be open to just DO applicants, but MD applicants as well. And MD applicants on average, again emphasis on average, have higher Step
1 and Step 2CK scores, due in part to their stronger average academic history, and also
because DO schools don’t generally focus their curricula around high-yield USMLE topics. Additionally, ACGME program directors don’t
trust COMLEX scores – the USMLE is preferred. Some argue that the COMLEX should even be
abolished and replaced by all DO students taking the USMLE with an addition of a smaller
supplemental exam to test them on osteopathic manipulative medicine, or OMM for short. Regardless, these are just two separate sides of the argument, no one knows for certain, and
only time will tell how the merger will effect the Match. It’s important to dispel some toxic misconceptions
I’ve heard thrown around. You may hear osteopathic medical students
or physicians suggest they prefer the DO degree because they want to treat their patients
holistically, implying the MD route isn’t holistic. This is an idiotic and toxic mindset that
only further divides DO’s and MD’s. You can be a phenomenal physician and treat
patients holistically regardless of your degree. Good doctors are good doctors, whether DO
or MD. The DO is still, unfortunately, subject to
a stigma that the MD is not. I mentioned this in my previous video and
got a few highly agitated comments. I don’t agree with the stigma, and MD and
DO physicians deserve equal respect. Again, the degree has little to do with one’s
abilities, merit, or skill as a physician. That being said, pretending the world is all
sunshine and rainbows to make you feel better doesn’t actually fix the problem. It’s dishonest and harmful to pre-med students
to deny these realities. Don’t shoot the messenger. This stigma is ultimately detrimental and
we should continue to actively work to reduce harmful misconceptions, but we need to in
a mature and ethical way. Lying to pre-meds is neither. Also, if you’re a DO and you never experienced
this stigma yourself, that’s awesome, and that likely points to progress being made
in this area, but I know dozens of DO medical student and physician colleagues who would
beg to differ. Lastly, after my DO physician colleague reviewed
this video script, she asked me to include one last thing: when going Caribbean, you
would earn your MD, and therefore wouldn’t have to deal with any stigma of the DO or
constantly explain to patients what the DO degree is. While a relatively minor point, this was factored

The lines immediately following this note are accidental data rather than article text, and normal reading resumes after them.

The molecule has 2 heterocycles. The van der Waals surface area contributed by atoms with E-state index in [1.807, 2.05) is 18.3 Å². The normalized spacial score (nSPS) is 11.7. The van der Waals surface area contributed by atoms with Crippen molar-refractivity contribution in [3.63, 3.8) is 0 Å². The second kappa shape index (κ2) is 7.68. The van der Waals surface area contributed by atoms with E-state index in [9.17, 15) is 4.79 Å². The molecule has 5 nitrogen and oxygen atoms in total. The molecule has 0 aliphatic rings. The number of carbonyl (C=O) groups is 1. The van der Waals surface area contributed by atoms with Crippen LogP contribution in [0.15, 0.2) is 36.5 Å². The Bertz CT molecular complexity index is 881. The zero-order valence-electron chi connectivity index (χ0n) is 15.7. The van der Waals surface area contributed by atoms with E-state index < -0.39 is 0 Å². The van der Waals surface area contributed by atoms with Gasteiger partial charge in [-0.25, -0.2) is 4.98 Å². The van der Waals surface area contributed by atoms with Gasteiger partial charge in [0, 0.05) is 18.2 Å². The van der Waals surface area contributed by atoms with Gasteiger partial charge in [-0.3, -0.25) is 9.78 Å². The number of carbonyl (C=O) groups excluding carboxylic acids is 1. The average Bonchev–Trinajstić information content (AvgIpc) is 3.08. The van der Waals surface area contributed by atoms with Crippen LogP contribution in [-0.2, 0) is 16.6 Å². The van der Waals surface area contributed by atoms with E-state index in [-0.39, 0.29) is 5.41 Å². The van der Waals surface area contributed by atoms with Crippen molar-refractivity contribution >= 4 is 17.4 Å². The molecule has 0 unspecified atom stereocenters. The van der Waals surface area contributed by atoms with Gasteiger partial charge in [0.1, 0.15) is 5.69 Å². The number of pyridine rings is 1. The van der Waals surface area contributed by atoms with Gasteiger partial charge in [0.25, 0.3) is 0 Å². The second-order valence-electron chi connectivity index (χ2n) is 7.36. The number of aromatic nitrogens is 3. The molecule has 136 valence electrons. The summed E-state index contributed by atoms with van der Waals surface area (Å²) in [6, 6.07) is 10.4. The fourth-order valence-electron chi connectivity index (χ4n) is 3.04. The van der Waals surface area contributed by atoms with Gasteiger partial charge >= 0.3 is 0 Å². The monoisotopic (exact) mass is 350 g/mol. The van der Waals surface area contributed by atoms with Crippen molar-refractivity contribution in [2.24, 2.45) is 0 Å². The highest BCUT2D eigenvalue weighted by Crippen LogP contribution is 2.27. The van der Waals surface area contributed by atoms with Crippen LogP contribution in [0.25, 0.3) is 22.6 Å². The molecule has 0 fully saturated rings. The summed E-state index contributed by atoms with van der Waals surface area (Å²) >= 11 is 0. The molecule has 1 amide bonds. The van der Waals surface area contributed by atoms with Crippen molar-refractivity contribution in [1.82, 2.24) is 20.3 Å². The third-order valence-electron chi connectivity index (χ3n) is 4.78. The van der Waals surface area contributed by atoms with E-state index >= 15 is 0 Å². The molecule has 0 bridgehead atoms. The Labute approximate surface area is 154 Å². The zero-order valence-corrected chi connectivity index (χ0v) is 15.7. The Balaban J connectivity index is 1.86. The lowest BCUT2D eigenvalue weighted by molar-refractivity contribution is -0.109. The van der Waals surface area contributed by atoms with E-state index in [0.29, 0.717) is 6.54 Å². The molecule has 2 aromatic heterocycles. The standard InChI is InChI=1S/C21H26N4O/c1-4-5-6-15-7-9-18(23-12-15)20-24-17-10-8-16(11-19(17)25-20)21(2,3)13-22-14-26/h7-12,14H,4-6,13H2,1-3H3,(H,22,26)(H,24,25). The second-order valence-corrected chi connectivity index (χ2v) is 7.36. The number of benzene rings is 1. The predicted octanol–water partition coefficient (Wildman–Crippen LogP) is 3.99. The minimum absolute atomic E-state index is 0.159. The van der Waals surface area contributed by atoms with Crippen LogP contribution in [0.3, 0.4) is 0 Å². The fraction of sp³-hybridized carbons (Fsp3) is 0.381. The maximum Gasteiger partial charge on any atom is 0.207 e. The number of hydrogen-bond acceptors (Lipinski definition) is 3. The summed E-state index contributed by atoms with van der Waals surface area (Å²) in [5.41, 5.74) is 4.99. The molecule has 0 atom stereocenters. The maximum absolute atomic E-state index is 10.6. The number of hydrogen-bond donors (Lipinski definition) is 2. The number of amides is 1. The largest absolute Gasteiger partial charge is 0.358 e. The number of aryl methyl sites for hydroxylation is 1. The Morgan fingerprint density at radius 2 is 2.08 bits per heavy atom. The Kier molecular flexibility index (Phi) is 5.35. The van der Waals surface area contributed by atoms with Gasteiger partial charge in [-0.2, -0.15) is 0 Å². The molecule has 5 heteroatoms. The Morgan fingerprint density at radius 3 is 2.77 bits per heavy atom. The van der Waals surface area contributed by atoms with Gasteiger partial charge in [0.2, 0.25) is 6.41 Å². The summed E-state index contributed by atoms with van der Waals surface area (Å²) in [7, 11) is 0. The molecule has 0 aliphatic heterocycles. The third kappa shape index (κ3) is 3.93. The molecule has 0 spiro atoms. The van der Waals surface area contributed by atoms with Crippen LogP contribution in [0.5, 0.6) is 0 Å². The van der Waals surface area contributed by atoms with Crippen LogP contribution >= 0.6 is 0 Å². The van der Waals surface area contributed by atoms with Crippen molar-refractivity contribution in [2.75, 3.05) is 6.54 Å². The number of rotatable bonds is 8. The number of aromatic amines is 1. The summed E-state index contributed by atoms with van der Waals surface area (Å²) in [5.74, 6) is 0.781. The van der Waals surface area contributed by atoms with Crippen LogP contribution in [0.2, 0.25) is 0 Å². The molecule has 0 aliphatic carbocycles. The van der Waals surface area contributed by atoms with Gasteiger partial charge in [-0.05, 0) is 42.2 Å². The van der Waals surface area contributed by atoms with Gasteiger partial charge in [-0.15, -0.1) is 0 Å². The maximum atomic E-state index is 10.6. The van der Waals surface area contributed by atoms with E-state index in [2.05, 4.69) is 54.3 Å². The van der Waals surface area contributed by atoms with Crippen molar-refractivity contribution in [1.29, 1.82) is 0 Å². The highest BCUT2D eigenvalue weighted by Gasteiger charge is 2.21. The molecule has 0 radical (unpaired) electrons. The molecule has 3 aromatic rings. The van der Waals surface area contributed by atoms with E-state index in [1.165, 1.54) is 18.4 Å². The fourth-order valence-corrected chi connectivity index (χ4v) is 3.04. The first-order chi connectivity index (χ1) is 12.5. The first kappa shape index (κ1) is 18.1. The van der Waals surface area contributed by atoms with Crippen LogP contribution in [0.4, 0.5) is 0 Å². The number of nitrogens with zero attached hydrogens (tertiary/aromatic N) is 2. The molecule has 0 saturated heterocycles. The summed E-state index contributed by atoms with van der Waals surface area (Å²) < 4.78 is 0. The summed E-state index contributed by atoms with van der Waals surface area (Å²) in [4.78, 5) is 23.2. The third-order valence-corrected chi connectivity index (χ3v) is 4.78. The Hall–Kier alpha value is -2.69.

into her own decision and I’m including it here for you to assess yourself. Now to be honest, the reception to my first MD
vs DO video made me second guess myself. I feel so privileged and honored to have each
of you viewing my videos, and I take this YouTube channel very seriously. I want to provide sound advice and ultimately
help you all. As much as I derive joy, entertainment, and
even inspiration from the haters, the messages I received from that first video made me seriously consider
if I had misled you. So I reached out to almost a dozen DO medical
student and resident friends and colleagues, I rewatched the video multiple times, I double
checked the data, and all of that reassured me that the first video was valid. I have a feeling this video, despite my multiple
disclaimers, will rustle some feathers as well. But I remain committed to providing you with factual,
effective, and accurate information to help you in your journey to becoming the best possible
doctor. And as much as I love social media, it has the
side effect of augmenting the already problematic snowflake mentality. Outrage porn is a growing issue – many people
believe they have the right to not be offended, that their feelings are more important than
facts, and they should be able to silence those that make them uncomfortable, even if those people are speaking the truth. I don’t subscribe to this notion and I’d
rather cut through the noise and tell you the honest truth that you deserve to know,
even if it is unpopular for me to do so. I’m always open to being wrong and being
corrected. If you have data or logical arguments against
anything that I raised in this video, by all means let’s have a discussion down in the comments. But if you’d rather tell me how angry this
video makes you or how your cousin’s goldfish’s twin’s father went DO and matched plastics,
then perhaps we’ll just agree to disagree. If you’d like to learn more about either
DO or Caribbean medical school options, I have a video on each – link in the description
below. Thank you for watching. Seriously, it means a lot to me and please
leave any feedback or suggestions you may have down below. Much love to you all.